As a technicality, we need to put a lower threshold on belief. I use the magic number 7/8 because 3-SAT instances are randomly satisfiable 7/8 of the time; this corresponds to about 0.90309 nines, just below 1 nine. So, if we design a service which simultaneously depends on two services with availabilities of 1 nine and 2 nines respectively, then its availability is bounded below 1 nine, resulting in a service that is flaky by design.

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                                                                              If we depend on either service in parallel, then the estimate is maximum(X, Y) nines.

                                                                              Shouldn’t that be X + Y? If you have a service that can use either A or B, both of which are working 90% of the time, and there is no correlation between A working and B working, then at least A or B should work 99% of the time.

                                                                              It’s possible that I misunderstand you, because I don’t understand the last paragraph at all.

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                                                                                If you have two services with a 10% failure rate (90% uptime), the odds of both failing are .1 x .1 = 1% (99% uptime).

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                                                                                  I had a hidden assumption! Well done for finding it, and thank you. I assumed that it was quite possible for the services to form a hidden diamond dependency, in which case there would be a heavy correlation between dependencies being unavailable. When we assume that they are independent, then your arithmetic will yield a better estimate than mine and waste fewer resources.

                                                                                2. 2

                                                                                  Article says:

                                                                                  Adding an extra “9” might be linear in duration but is exponential in cost.

                                                                                  You say:

                                                                                  I wish that folks understood that going from X nines to X + 1 nines is always going to cost the same amount of resources.

                                                                                  I’m not sure what the article means by “linear in duration” or what you mean by “the same amount”. That said, your comment seems to conflict with my understanding: because 9s are a logarithmic scale, going from X to X + 1 9s should be expected to take an order of magnitude more resources than going from X - 1 to X 9s, and that’s an important fact about 9s. How am I misunderstanding your comment?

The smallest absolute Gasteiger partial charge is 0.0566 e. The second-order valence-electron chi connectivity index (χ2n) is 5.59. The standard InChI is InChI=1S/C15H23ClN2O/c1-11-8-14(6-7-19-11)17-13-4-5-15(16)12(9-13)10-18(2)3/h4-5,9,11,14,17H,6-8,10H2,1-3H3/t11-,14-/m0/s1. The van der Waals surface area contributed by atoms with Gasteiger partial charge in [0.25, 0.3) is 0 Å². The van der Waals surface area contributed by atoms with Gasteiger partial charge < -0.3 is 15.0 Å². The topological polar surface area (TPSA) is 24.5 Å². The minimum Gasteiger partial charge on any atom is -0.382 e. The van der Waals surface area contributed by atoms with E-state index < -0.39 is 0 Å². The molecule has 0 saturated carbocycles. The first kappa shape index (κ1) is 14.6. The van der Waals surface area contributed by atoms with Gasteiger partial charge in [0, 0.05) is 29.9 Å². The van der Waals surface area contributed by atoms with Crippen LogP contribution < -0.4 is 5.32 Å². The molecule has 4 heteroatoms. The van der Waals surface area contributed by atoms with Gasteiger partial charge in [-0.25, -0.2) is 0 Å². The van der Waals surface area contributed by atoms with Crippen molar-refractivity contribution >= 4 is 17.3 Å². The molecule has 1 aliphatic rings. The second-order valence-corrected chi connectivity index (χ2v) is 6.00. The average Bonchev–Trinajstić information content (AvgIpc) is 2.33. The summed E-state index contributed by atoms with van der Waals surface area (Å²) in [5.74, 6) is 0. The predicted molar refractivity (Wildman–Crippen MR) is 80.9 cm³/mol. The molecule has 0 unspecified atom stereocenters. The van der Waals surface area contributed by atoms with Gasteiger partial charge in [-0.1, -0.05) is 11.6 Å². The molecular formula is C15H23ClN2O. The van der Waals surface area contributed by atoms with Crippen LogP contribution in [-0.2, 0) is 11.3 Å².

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                                                                                    Let me try specific examples first. Let’s start at 90% (1 nine) and go to 99% (2 nines). This has a cost, and got us a fixed amount of improvement worth 9% of our total goal. If we do that again, going from 99% to 99.9% (3 nines), then we get another fixed amount of improvement, 0.9%. My claim is that the cost of incrementing the nines is constant, which means that we get only roughly a tenth of the improvement for each additional nine. The author’s claim is that the overall cost of obtaining a fixed amount of our total goal is exponential; we get diminishing returns as we increase our overall availability. They’re two ways of looking at the same logarithmic-exponential relation.

                                                                                    I don’t know what the author is thinking when they say “linear in duration”. I can understand their optimism, but time is only one of the costs that must be considered.

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                                                                                      Tbh, I’m still confused by the explanation. I’d make a simpler example claim - adding an extra nine does not have the same cost. Going from 90% to 99% is close to free. Going from 99.999% to 99.9999% is likely measured in millions of $. (with an exponential growth for every 9 in between) (we may agree here, I’m not sure :) )

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                                                                                        This hasn’t been my experience. I have seen services go from best-effort support (around 24% availability for USA work schedules) to a basic 90% or 95% SLA, and it takes about two years. A lot of basic development has to go into a service in order to make it reliable enough for people to start using it.

                                                                                      2. 3

                                                                                        I’m also rather confused by your claim. Are you saying that going from 99.9 -> 99.99 “costs” the same amount as going from 99->99.9, but you get 10x less benefit for it? I think that’s a rather confusing way to look at it, since from a service operator’s perspective, you’re looking for “how much effort do I need to expend to add a 9 to our reliability?” I also disagree that the cost for a 9 (the benefit aside) is at all linear.